9-0. Can we please take religious freedom seriously now?

If you try to cancel God, this Supreme Court will say “thou shalt not!”

All nine of them, apparently. Who would have thought?

The unanimous decision came in a homegrown case for us Pennsylvanians, a case called Fulton v City of Philadelphia. The basic facts: Sharonell Fulton has raised more than 40 foster children during the past quarter century, largely with the help of Catholic Social Services (CSS), a century-old agency that receives referrals and funding from the City. Based on longstanding Catholic doctrine, CSS does not place children in same-sex households or with the unmarried. Instead, it refers those couples to other foster care agencies.

A journalist reported this to the City, which, after investigating, stopped referring children to CSS and stripped them of funding. In the ensuing lawsuit, CSS claimed it was being treated differently because of its religious beliefs, in violation of the U.S. Constitution. It lost at both the District and Appellate levels.  

But every Supreme Court justice joined in reversing the lower courts. In an opinion written by Chief Justice John Roberts, the Court said: “The refusal of Philadelphia to contract with CSS for the provision of foster care services unless CSS agrees to certify same-sex couples as foster parents violates the Free Exercise Clause of the First Amendment. … CSS seeks only an accommodation that will allow it to continue serving the children of Philadelphia in a manner consistent with its religious beliefs; it does not seek to impose those beliefs on anyone else.”

Pretty straightforward. Let religious organizations be who they are.

Predictably, those on the losing side are spinning this as a “narrow” ruling. No new precedent. Nothing to see here. Let’s move on.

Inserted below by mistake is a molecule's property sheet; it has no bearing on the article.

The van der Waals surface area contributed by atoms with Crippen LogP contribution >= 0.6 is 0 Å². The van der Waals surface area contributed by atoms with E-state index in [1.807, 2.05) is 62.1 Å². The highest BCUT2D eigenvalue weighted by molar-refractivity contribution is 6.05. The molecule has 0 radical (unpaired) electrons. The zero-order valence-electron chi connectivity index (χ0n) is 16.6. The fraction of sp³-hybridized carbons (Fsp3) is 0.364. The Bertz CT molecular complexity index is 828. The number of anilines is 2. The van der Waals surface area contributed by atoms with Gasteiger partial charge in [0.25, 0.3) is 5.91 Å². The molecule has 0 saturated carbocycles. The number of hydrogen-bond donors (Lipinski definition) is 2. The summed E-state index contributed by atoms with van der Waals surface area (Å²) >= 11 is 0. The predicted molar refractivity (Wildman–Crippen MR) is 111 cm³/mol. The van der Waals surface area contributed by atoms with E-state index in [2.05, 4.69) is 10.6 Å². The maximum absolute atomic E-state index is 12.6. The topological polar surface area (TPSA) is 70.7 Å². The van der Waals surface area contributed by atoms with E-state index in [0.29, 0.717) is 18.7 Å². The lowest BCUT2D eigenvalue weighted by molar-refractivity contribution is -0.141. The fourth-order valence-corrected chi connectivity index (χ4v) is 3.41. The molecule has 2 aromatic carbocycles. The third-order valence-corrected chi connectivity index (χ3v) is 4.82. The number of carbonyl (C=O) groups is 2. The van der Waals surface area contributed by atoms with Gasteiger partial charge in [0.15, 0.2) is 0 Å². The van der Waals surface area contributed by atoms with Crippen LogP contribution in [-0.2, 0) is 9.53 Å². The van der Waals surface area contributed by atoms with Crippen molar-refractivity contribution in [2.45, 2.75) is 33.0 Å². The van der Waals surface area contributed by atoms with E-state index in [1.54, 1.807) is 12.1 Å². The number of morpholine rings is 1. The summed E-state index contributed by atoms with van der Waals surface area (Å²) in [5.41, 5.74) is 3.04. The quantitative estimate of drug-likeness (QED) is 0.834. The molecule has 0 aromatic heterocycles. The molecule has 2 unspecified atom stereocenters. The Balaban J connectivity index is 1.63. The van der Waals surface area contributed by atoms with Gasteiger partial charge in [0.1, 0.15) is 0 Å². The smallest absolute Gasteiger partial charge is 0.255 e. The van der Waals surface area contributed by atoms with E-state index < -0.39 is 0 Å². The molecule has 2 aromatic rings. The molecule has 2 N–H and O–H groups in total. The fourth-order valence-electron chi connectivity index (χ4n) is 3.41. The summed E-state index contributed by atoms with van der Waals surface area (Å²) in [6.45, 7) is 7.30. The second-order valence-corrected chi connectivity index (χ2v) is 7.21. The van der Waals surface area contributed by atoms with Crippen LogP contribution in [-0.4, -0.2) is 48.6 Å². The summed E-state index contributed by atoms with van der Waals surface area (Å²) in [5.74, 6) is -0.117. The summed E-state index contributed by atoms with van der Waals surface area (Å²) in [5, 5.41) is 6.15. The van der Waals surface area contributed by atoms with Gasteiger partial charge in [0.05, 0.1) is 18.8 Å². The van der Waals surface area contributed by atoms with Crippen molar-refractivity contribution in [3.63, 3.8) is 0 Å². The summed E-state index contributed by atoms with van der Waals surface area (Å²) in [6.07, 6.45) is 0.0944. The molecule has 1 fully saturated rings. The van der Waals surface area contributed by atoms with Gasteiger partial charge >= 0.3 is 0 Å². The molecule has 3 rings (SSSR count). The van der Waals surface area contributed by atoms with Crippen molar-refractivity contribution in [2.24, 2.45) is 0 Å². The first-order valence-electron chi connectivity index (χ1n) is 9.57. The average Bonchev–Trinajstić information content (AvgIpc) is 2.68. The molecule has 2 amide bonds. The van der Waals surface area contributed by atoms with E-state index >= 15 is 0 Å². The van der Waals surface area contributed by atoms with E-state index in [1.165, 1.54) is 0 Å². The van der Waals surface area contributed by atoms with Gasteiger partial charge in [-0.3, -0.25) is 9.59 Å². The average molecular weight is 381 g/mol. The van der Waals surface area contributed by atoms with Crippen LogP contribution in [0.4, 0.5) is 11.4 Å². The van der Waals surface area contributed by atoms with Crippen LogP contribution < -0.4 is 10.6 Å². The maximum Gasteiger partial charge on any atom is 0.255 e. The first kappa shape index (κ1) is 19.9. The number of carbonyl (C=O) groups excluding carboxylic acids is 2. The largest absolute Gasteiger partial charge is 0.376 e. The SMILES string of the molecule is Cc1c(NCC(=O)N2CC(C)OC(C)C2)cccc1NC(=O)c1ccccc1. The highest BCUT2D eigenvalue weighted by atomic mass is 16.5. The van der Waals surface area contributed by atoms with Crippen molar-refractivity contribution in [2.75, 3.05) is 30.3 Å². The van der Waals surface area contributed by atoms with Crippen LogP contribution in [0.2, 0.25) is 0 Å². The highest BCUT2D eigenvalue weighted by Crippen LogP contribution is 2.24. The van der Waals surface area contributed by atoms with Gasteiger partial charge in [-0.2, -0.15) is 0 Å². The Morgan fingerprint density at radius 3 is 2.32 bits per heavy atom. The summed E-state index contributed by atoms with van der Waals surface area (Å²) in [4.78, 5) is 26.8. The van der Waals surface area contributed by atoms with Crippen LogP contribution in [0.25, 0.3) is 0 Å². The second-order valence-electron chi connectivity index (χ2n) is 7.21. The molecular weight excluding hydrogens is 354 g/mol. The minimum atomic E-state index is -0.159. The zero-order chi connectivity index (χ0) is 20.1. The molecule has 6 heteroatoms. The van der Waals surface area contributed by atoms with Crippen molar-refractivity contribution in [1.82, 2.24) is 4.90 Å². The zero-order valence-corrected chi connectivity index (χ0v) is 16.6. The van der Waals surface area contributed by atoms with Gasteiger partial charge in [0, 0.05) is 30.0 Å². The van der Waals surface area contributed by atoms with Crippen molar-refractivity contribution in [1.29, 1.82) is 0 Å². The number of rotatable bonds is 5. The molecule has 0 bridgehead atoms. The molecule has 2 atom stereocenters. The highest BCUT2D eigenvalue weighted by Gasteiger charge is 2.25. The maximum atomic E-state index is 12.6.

Wrong. One hundred percent wrong—sort of how 9-0 equals one-hundred percent. What this Supreme Court did was to shout from the mountaintop, with one voice, that religious freedom matters as much as any other freedom.

In fact, Fulton completes a triumvirate of religious freedom cases decided in favor of the faithful. Together with Masterpiece Cakeshop in 2018 (the baker case where a 7-2 majority directed judicial bodies to be “tolerant,” “respectful,” and “neutral” toward religion in Free Exercise cases), and Hobby Lobby in 2014 (a 5-4 case allowing religious business owners to opt out of providing abortifacients to employees under Obamacare), the Supreme Court has repeatedly reminded us that there’s a reason the Founders made religious liberty the very first right in the very first amendment to the Constitution. Toss in a couple recent wrist slaps to governors who singled out churches for covid restrictions—no names please, but their initials are Cuomo and Newsom—and we have a clear storyline emerging.

And for the record, the word “narrow” is no part of that storyline, unless by “narrow” you mean some pebbles in the ocean whose ripple effects eventually reach the horizon. That’s how far-reaching these “narrow” rulings are.

In plainer English, the implications of this line of cases are profound, protecting beleaguered business owners of faith, religious schools under fire, churches that just want to be left alone by the government, and frankly, any devout Jew or Muslim or Christian targeted by the secular, think-what-I-think-or-else State mafia. Rather, writes the Fulton court, “so long as the government can achieve its interests in a manner that does not burden religion, it must do so.”

“Must.” That doesn’t sound very “narrow.”

Bottom line: The anti-religious bureaucrats and bullies have again overplayed their hand. Even the liberals on the Court disagree with your one-sided interpretation of the Constitution.

Perhaps instead it’s time to take seriously your cherished values of inclusivity and tolerance. They’re good values. They also happen to affirm religious freedom. So perhaps it’s time to take that seriously, too.

Skeptical? Just ask a Supreme Court justice. Any of them.

Michael Zigarelli is the editor of Christianity9to5.org, a ministry based in Mechanicsburg, and the author of several books.